Is a master’s degree really worth it in the long run? It depends on your career goals.
by Brad Hilderbrand
Like so many of my colleagues in these hard times, I have found myself “downsized” and once more out on the street looking for work. While I definitely wasn’t getting rich at my old job, between my wife and me, our household income was enough that I could afford to be complacent and talk about things like grad school or looking at new jobs the same way I talk about buying a yacht or traveling the world. Oh sure, I could do it, by why would I want to devote the time or resources when I’m happy where I am right now? So I put it off, and now I’m in a pickle, and suddenly the question of grad school rears its head once more.
Of course, it didn’t help that just a few days ago I saw the New York Times run an article on just this topic and we’ve even broached the subject here at Brazen Careerist, with Andy Drish asking back in November if he should start his MBA. All the practical wisdom says that right now is as good a time as any to go back to school, but there’s an important factor missing…
I’m not even remotely interested in an MBA; I want to be a journalist.
When my wife went to grad school, it was a simple decision: she wanted a job in a certain sector, and that job required a master’s degree. Two years of study later, she graduated and promptly got a great job which will pay back her student loans and then some. You see, she got a practical degree; what I’m gunning for isn’t so clear-cut.
Those who have read my work back when I was a regular at Employee Evolution, or seen the rest of my stuff around the Web, know that my passion lies in writing, particularly in writing about video games. The thing about that industry is that almost no one in it has a master’s in journalism or anything else; it’s not considered to be important for the job. Sure, it helps, but it’s an industry that truly is all about connections, and some of the best in the biz started working when they were 14 years old because they happened to know the right people and were mentored and groomed to be downright terrific at what they do. I don’t have that kind of network, and even with a master’s degree under my belt, I still don’t know if I’ll simply have more contacts, or the right contacts.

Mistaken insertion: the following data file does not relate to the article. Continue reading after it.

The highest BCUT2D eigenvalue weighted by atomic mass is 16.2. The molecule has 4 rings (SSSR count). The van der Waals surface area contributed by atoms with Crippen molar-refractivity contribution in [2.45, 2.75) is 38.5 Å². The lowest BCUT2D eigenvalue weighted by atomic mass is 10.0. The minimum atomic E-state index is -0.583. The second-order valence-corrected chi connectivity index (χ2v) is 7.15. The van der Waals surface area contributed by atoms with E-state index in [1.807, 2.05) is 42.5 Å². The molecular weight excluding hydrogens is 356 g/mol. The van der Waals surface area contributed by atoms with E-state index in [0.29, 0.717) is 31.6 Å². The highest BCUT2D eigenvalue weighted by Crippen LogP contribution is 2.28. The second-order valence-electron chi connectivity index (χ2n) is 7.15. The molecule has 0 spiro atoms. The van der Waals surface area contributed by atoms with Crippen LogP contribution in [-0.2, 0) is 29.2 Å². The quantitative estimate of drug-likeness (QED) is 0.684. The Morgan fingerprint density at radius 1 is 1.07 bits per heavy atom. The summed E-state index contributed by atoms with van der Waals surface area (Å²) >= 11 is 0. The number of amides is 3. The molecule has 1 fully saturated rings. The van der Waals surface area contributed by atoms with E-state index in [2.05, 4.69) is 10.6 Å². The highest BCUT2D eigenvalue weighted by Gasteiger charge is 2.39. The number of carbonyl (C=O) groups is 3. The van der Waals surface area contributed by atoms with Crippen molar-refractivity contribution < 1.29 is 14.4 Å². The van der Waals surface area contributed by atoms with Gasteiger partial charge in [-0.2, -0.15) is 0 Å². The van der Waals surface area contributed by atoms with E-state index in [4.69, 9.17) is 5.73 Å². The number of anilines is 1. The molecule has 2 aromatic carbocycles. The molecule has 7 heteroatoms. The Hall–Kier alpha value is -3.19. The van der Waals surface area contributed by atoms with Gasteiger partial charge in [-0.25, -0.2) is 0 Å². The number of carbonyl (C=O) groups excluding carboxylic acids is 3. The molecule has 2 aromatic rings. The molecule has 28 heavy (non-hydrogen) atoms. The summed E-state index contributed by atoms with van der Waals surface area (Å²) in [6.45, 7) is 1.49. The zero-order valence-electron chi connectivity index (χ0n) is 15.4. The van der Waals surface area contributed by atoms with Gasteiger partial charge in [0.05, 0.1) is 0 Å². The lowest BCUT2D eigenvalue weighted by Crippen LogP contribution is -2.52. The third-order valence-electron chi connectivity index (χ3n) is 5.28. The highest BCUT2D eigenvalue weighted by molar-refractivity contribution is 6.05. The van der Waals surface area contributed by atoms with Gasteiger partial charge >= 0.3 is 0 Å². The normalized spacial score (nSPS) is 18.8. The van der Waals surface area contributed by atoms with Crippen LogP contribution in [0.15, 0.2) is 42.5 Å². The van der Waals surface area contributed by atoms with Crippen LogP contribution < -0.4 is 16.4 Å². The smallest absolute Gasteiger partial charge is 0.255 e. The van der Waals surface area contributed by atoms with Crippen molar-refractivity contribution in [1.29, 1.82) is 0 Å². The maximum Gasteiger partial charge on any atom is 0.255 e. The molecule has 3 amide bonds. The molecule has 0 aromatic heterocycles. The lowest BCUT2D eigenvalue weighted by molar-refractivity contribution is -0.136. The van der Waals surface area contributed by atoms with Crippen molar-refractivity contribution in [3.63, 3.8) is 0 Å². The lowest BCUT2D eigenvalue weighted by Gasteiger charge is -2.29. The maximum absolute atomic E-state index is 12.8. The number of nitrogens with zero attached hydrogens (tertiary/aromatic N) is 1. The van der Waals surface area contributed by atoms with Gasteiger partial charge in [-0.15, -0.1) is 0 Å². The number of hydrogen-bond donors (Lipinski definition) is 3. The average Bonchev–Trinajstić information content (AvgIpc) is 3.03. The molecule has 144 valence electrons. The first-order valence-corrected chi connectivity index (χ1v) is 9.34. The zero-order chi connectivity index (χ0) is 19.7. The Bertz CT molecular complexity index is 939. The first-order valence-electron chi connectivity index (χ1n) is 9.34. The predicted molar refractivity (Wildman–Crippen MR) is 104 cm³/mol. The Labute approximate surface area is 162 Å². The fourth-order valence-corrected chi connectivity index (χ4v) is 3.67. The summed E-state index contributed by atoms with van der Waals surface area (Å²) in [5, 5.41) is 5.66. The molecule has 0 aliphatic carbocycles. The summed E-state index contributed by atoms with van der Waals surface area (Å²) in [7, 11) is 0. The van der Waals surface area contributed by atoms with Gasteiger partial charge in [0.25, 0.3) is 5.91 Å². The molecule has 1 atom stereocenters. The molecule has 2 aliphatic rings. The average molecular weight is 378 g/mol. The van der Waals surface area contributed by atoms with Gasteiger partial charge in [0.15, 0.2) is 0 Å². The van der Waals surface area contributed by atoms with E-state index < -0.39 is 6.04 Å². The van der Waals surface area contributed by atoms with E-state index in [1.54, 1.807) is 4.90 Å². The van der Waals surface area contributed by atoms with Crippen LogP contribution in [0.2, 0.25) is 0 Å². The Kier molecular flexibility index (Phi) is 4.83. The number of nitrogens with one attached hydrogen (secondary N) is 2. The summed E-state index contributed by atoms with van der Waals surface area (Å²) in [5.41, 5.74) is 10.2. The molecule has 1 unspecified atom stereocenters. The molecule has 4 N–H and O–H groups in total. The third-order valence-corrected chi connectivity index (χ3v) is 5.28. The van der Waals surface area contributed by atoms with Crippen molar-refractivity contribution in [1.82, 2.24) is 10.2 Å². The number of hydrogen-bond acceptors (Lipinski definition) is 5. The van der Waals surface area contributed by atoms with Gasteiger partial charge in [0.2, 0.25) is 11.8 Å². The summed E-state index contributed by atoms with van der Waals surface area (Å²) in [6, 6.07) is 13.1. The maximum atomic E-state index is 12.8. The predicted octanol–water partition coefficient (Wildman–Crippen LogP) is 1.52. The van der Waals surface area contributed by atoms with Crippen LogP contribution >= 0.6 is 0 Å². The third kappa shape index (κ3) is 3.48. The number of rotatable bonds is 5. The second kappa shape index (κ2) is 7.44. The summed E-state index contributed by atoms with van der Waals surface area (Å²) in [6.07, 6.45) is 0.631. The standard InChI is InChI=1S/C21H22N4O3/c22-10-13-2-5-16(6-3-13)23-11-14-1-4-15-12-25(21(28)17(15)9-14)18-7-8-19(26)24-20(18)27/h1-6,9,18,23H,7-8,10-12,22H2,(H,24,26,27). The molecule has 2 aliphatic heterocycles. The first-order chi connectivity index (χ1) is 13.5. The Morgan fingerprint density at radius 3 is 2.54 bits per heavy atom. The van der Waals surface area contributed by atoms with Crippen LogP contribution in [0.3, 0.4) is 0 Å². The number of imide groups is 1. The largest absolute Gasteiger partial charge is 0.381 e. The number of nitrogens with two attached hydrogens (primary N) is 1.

Still, the whole concept is tempting. A local university has a program which emphasizes online journalism, which would give me all kinds of much-needed help in dealing with the guts of websites, all the lovely behind-the-scenes HTML and CSS stuff that makes all those pretty pictures and neat articles function as they should. Also, I could really do with some formal training, as like most others in my field, I’ve just learned as I went, picking up tips and tricks here and there that I’ve cobbled together into my own style.
The downsides are also significant, as school is obviously not cheap, and my need to go full-time so as to minimize the amount the number of days I spend without a job means that I’ll miss out on at least a year of real experience. Oh, sure, we could probably make due if I hustle to get through the program and find a part-time job that doesn’t kill me, but then there’s the threat of what’s waiting on the other side…
What if I graduate and still can’t get a job?
That means I’ll have another useless slip of paper to hang right next to my college degree (mommas, don’t let your babies grow up to major in Poli/Sci) as well as a hefty student loan to pay back just as soon as those nice people at the federal offices file my paperwork.
So, what do you think? Is it worth it to jump back into school in the hopes that in 12 months, the economy will be booming once more and I’ll be more marketable with an advanced degree? Or should I just buckle down, keep my wits sharp and stay on my toes to jump at the next opportunity that may present itself? I don’t know where I go from here, and the application deadline looms at the end of the month.
Obi-Wan Kenobi Brazen Careerist community; you’re my only hope.